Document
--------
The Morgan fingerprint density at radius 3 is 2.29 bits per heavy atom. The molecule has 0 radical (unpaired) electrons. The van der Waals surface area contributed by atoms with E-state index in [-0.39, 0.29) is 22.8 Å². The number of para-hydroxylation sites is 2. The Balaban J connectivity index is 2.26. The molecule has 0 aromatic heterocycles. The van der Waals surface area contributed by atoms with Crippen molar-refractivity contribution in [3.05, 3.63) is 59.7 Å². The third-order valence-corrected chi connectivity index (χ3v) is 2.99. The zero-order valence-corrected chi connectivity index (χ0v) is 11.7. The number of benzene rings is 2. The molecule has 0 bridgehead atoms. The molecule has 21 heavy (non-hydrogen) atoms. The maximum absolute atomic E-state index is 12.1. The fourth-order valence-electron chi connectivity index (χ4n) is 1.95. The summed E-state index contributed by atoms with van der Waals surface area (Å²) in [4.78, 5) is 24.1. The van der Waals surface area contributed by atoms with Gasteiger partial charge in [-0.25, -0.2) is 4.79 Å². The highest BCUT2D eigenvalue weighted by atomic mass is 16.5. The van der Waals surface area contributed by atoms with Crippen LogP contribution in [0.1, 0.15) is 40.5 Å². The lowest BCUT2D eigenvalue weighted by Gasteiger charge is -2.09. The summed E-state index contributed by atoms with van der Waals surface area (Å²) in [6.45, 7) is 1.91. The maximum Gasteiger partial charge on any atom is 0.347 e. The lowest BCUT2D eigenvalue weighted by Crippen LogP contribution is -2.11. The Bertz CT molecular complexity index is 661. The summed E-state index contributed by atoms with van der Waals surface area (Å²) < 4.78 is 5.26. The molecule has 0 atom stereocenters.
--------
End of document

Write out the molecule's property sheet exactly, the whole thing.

The Morgan fingerprint density at radius 3 is 2.29 bits per heavy atom. The molecule has 0 radical (unpaired) electrons. The van der Waals surface area contributed by atoms with E-state index in [-0.39, 0.29) is 22.8 Å². The number of para-hydroxylation sites is 2. The Balaban J connectivity index is 2.26. The molecule has 0 aromatic heterocycles. The van der Waals surface area contributed by atoms with Crippen molar-refractivity contribution in [3.05, 3.63) is 59.7 Å². The third-order valence-corrected chi connectivity index (χ3v) is 2.99. The zero-order valence-corrected chi connectivity index (χ0v) is 11.7. The number of benzene rings is 2. The molecule has 0 bridgehead atoms. The molecule has 21 heavy (non-hydrogen) atoms. The maximum absolute atomic E-state index is 12.1. The fourth-order valence-electron chi connectivity index (χ4n) is 1.95. The summed E-state index contributed by atoms with van der Waals surface area (Å²) in [4.78, 5) is 24.1. The van der Waals surface area contributed by atoms with Gasteiger partial charge in [-0.25, -0.2) is 4.79 Å². The highest BCUT2D eigenvalue weighted by atomic mass is 16.5. The van der Waals surface area contributed by atoms with Crippen LogP contribution in [0.1, 0.15) is 40.5 Å². The lowest BCUT2D eigenvalue weighted by Gasteiger charge is -2.09. The summed E-state index contributed by atoms with van der Waals surface area (Å²) in [6.45, 7) is 1.91. The maximum Gasteiger partial charge on any atom is 0.347 e. The lowest BCUT2D eigenvalue weighted by Crippen LogP contribution is -2.11. The Bertz CT molecular complexity index is 661. The summed E-state index contributed by atoms with van der Waals surface area (Å²) < 4.78 is 5.26. The molecule has 0 atom stereocenters.